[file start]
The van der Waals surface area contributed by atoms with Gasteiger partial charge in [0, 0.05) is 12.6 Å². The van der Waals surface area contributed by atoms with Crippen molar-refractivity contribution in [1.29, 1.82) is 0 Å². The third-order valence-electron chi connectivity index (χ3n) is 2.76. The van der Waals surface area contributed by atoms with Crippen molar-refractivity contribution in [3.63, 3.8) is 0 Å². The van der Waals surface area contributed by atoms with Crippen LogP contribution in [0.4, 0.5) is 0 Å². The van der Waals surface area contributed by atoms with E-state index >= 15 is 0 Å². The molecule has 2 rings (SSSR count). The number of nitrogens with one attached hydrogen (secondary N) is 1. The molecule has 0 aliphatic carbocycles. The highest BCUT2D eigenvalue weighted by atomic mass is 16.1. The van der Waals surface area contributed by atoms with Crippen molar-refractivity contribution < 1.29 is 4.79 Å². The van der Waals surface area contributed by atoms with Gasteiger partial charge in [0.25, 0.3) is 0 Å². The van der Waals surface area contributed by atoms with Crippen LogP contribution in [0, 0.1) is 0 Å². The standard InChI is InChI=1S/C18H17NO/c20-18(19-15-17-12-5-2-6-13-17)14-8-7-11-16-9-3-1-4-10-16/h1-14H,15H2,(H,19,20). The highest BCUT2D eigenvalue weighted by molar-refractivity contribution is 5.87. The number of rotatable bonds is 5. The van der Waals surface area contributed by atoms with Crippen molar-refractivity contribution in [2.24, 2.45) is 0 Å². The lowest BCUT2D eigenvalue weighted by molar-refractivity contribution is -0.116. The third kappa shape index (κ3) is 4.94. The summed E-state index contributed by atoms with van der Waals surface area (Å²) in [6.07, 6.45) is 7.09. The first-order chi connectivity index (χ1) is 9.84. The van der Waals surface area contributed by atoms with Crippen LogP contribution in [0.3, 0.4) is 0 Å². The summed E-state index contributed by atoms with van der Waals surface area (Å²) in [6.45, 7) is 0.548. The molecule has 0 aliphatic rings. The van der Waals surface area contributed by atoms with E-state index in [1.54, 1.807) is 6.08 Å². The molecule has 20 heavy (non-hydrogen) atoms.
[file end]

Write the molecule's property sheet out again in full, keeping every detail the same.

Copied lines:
The van der Waals surface area contributed by atoms with Gasteiger partial charge in [0, 0.05) is 12.6 Å². The van der Waals surface area contributed by atoms with Crippen molar-refractivity contribution in [1.29, 1.82) is 0 Å². The third-order valence-electron chi connectivity index (χ3n) is 2.76. The van der Waals surface area contributed by atoms with Crippen molar-refractivity contribution in [3.63, 3.8) is 0 Å². The van der Waals surface area contributed by atoms with Crippen LogP contribution in [0.4, 0.5) is 0 Å². The van der Waals surface area contributed by atoms with E-state index >= 15 is 0 Å². The molecule has 2 rings (SSSR count). The number of nitrogens with one attached hydrogen (secondary N) is 1. The molecule has 0 aliphatic carbocycles. The highest BCUT2D eigenvalue weighted by atomic mass is 16.1. The van der Waals surface area contributed by atoms with Crippen molar-refractivity contribution < 1.29 is 4.79 Å². The van der Waals surface area contributed by atoms with Gasteiger partial charge in [0.25, 0.3) is 0 Å². The van der Waals surface area contributed by atoms with Crippen LogP contribution in [0, 0.1) is 0 Å². The standard InChI is InChI=1S/C18H17NO/c20-18(19-15-17-12-5-2-6-13-17)14-8-7-11-16-9-3-1-4-10-16/h1-14H,15H2,(H,19,20). The highest BCUT2D eigenvalue weighted by molar-refractivity contribution is 5.87. The number of rotatable bonds is 5. The van der Waals surface area contributed by atoms with Crippen molar-refractivity contribution in [2.24, 2.45) is 0 Å². The lowest BCUT2D eigenvalue weighted by molar-refractivity contribution is -0.116. The third kappa shape index (κ3) is 4.94. The summed E-state index contributed by atoms with van der Waals surface area (Å²) in [6.07, 6.45) is 7.09. The first-order chi connectivity index (χ1) is 9.84. The van der Waals surface area contributed by atoms with Crippen LogP contribution in [0.3, 0.4) is 0 Å². The summed E-state index contributed by atoms with van der Waals surface area (Å²) in [6.45, 7) is 0.548. The molecule has 0 aliphatic rings. The van der Waals surface area contributed by atoms with E-state index in [1.54, 1.807) is 6.08 Å². The molecule has 20 heavy (non-hydrogen) atoms.